Agree on things in writing. The less the contract is subject to interpretation, the less likely it generates disagreements. Verbal agreements leave the most room for interpretation and rely on our incredibly unreliable human memory. While written agreements should be a given, verbal agreements are common, especially in small to medium-sized enterprises (SMEs). People often consider drafting a comprehensive written agreement or obtaining written approval from the other party too cumbersome and fail to appreciate the risks associated with verbal agreements.
It is, however, important to understand that a written agreement does not necessarily mean 100 pages of expensive legal jargon. It can just as well mean a post-it note with the key terms listed as bullet points. Even with its limitations, such a note is much better than a verbal agreement when the content of the agreement is explored years later in a conflict of interest situation.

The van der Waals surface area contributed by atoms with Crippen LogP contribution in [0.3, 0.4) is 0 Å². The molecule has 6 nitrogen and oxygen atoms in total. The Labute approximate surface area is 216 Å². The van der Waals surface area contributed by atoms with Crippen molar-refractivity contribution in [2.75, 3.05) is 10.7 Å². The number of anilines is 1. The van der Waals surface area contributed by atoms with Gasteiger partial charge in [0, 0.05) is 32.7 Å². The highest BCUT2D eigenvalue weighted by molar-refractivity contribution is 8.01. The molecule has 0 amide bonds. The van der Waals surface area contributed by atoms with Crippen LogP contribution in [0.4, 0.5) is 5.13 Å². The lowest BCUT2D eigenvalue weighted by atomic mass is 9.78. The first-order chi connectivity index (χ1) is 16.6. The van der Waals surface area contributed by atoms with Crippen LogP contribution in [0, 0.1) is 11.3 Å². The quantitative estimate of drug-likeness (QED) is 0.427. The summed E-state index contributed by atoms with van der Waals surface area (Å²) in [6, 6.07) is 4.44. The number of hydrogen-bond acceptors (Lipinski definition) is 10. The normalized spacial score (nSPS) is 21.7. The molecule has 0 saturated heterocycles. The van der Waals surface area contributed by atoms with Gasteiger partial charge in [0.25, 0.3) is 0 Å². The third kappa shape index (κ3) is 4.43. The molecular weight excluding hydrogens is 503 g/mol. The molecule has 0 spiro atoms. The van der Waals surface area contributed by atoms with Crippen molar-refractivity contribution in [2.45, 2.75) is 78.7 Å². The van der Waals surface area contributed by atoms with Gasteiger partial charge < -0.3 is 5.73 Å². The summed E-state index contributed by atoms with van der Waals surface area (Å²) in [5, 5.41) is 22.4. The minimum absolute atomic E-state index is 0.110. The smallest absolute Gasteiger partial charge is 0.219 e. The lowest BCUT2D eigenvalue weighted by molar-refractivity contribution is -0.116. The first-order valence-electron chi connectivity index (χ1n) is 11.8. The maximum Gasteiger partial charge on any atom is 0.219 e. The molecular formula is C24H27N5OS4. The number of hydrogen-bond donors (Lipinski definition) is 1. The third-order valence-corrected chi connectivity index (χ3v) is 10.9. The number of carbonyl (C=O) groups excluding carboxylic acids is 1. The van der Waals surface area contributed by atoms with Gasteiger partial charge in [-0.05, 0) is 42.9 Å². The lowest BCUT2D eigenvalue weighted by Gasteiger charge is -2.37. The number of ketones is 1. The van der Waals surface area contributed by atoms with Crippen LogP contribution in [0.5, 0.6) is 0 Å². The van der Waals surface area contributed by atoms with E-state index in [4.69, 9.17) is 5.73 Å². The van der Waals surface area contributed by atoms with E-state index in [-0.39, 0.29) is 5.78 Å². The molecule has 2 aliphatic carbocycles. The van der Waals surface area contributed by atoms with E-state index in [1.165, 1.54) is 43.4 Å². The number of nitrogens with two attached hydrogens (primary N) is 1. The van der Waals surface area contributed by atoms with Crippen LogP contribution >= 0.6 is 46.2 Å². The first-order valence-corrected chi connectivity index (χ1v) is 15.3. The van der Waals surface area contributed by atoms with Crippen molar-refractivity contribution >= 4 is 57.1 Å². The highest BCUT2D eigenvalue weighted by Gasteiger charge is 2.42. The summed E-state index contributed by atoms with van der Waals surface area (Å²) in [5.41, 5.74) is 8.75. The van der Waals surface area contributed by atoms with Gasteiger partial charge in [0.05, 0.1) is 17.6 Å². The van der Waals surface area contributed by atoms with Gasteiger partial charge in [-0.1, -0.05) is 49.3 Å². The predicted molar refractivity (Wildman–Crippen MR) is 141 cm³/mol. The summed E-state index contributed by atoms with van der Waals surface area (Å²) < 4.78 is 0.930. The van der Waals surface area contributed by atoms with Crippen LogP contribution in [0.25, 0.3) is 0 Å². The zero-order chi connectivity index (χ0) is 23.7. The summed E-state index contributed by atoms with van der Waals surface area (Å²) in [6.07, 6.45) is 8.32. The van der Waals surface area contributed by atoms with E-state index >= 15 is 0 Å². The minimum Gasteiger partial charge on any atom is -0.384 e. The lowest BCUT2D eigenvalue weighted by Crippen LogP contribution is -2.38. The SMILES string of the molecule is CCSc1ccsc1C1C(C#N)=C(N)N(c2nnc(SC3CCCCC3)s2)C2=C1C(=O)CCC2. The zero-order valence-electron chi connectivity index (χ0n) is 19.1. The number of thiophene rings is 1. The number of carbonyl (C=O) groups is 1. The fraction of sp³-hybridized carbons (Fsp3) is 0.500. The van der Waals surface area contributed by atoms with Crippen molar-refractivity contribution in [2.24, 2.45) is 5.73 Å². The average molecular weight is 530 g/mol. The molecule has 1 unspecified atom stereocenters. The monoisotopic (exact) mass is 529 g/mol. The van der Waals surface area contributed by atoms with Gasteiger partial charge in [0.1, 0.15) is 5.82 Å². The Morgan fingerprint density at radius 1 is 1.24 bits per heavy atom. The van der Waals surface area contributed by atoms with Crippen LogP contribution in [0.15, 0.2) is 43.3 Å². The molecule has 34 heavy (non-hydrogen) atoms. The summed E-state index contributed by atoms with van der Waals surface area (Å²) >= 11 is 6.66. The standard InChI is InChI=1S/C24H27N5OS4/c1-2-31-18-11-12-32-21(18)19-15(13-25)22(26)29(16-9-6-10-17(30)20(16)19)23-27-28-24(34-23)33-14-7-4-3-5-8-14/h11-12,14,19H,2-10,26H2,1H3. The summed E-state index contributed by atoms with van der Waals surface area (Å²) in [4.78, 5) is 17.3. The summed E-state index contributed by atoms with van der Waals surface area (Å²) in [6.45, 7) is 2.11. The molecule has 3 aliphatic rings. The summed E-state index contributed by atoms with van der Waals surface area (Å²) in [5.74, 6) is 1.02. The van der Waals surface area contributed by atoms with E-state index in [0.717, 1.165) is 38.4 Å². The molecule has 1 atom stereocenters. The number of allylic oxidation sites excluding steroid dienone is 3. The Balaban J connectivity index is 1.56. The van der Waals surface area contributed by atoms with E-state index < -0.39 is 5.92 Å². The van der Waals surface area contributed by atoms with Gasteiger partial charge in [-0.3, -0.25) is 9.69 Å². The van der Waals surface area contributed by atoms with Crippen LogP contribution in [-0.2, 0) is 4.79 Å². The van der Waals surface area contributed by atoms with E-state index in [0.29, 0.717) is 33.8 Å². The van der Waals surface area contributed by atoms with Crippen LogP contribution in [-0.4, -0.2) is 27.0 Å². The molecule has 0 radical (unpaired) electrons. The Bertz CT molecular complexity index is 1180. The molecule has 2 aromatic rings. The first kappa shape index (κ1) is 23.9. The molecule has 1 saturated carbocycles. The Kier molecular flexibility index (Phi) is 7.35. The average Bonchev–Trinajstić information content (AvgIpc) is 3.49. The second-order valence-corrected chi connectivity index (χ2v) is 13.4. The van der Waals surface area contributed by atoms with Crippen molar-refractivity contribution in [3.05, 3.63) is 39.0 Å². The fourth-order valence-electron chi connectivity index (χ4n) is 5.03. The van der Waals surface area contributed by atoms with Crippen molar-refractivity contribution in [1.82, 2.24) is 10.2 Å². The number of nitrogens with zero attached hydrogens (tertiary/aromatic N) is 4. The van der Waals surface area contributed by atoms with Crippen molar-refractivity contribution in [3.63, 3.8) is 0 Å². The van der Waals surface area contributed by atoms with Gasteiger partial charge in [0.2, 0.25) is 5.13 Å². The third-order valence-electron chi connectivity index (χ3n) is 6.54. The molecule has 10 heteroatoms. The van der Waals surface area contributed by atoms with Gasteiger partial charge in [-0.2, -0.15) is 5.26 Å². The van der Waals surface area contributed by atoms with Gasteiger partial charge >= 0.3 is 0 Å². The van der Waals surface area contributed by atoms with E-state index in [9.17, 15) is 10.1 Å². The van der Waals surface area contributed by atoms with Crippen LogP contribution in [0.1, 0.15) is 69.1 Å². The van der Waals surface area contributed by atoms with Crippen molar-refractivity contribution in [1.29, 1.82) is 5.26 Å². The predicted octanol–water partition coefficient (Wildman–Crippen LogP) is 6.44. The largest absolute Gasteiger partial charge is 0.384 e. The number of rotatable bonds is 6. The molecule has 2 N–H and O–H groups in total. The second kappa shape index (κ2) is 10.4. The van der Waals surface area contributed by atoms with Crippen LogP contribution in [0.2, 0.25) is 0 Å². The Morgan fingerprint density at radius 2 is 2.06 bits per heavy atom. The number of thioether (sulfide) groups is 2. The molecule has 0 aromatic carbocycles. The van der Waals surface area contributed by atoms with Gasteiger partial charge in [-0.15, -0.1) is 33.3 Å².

It is often appropriate to make notes on verbally agreed matters, which are then sent to the counterparty. This is to ensure that the parties have a shared understanding of the outcome of the negotiations. It will also be difficult for the counterparty to refer to errors in the notes later if they did not react to them initially.
If your contracting party breaches the contract, make a written notice immediately and carefully document the breach and the possible damage caused.
You must document things continuously. A good agreement will turn bad if it is forgotten in a drawer for years, so that the parties’ real life practices no longer resemble what was agreed.
Of course, keeping clear records is only useful if the documents can be found later. So it is worthwhile to carefully archive your documents (preferably electronically).